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The Winslow Boy (Susan Elkin reviews)

Birmingham Repertory Company. Marlowe Theatre and touring

It’s encouraging to see a revival of Terence Rattigan’s fine 1946 play which really allows this modern classic to shine. Rattigan was an exceptionally good dialogue writer and his plays – The Winslow Boy in particular – respond well to the sort of direction and acting you see here from Rachel Kavanaugh and her strong cast of eleven.

Based on the real life Georgie Archer-Shee case, The Winslow Boytells the story of an alleged theft of a postal order by a boy at a naval boarding school run by the Admiralty. Convinced of his son’s innocence, his father brings the rest of the family to near ruin in trying to prove it through the courts.

As the boy’s father, Arthur Winslow, Aden Gillett is plausible, reasonable, determined and affectionate. He is also gradually succumbing to arthritis and other illnesses which worsen during the two year trajectory of the play. Gillett’s performance is both convincing and moving. He is well matched by Tessa Peake-Jones who plays his wife as a motherly, homely sort – in an Edwardian middle class way – until, at last, she loses some of her poise and confronts her husband about his recalcitrant stubbornness and that’s impressive to watch too.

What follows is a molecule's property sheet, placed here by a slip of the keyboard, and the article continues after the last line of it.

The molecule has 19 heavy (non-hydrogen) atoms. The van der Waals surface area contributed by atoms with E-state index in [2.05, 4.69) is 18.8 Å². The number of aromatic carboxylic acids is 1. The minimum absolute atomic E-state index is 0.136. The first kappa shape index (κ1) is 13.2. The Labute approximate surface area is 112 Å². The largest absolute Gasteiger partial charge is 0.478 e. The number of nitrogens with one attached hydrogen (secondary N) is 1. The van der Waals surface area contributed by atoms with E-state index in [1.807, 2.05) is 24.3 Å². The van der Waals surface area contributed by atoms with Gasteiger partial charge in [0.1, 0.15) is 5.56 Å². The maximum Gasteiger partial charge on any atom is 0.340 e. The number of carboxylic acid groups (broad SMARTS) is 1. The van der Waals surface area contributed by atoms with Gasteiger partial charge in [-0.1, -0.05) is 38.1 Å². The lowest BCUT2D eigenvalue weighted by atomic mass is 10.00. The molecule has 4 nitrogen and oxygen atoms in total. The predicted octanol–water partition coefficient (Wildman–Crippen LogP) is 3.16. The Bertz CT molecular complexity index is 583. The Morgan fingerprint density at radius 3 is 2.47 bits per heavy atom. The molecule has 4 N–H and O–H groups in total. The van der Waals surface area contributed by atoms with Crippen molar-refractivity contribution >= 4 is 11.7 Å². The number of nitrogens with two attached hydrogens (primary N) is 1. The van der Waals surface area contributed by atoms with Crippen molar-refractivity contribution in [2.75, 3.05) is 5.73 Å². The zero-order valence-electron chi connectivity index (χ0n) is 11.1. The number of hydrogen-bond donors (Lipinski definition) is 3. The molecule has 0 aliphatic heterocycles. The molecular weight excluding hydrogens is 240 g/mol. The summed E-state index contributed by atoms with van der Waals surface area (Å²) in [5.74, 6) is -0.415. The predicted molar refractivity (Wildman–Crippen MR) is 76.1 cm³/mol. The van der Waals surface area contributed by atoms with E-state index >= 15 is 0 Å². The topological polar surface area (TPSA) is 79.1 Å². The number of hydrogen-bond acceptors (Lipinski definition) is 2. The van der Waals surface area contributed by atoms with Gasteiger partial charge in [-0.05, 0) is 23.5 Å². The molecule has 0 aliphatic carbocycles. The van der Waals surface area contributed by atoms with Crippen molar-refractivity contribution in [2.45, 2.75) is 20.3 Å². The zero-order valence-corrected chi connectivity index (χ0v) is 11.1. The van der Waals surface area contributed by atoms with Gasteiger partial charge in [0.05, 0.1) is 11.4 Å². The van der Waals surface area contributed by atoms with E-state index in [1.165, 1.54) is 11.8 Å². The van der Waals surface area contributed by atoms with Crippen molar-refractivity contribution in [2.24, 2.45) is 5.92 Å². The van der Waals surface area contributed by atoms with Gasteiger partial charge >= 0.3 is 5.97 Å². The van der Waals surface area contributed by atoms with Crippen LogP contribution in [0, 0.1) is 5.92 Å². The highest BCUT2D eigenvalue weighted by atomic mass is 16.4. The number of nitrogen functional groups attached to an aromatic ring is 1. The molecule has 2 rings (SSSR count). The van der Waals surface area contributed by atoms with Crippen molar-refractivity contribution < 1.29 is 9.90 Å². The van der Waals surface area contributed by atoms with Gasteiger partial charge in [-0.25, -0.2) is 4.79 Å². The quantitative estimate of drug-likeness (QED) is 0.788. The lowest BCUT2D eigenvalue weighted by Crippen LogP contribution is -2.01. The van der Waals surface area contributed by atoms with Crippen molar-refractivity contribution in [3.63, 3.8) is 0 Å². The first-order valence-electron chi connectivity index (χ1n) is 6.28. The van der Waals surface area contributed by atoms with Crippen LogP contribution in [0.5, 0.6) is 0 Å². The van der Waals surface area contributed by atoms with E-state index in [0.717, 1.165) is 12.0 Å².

There is also some splendid work from Dorothea Myer-Bennett as their daughter Catherine, a sardonic supporter of the women’s suffrage movement. Myer-Bennett gives us an intelligent character who is variously amused, socially conventional, and desperately upset and it’s pretty compelling. So is Timothy Watson as Sir Robert Morton the very expensive lawyer who, intially seems terrifying and very unpleasant but who turns out to be much more human and humane that anyone thought. It’s a gift of a part and Watson makes a fine job of it especially in the last scene when he and Catherine discover they have a rapport.

Also enjoyable are Soo Drouet as the well meaning but untrained and over familiar Violet, the family servant and an entertaining cameo from Sarah Lambie as a patronising but penetrating journalist.

And it all takes place on Michael Taylor’s delightful set – the sitting room of the Winslows’ house – complete with a huge mahogany bureau, dark wood chairs and lots of pictures on the walls, some of which are taken down by stage crew as the Winslows begin to feel the pinch. Taylor also designed the gorgeous Edwardian costumes including attractive dresses for the women. Peake-Jones, in particular wears several pretty, fitted outfits with sweeping long skirts.

This production is high-quality theatre. What a pity, therefore, to see the matinee I was at so sparsely attended. The Marlowe was less than half full. I hope other performances there and elsewhere during the tour have attracted the numbers this show deserves.

First published by Sardines:

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Susan Elkin Susan Elkin is an education journalist, author and former secondary teacher of English. She was Education and Training Editor at The Stage from 2005 - 2016
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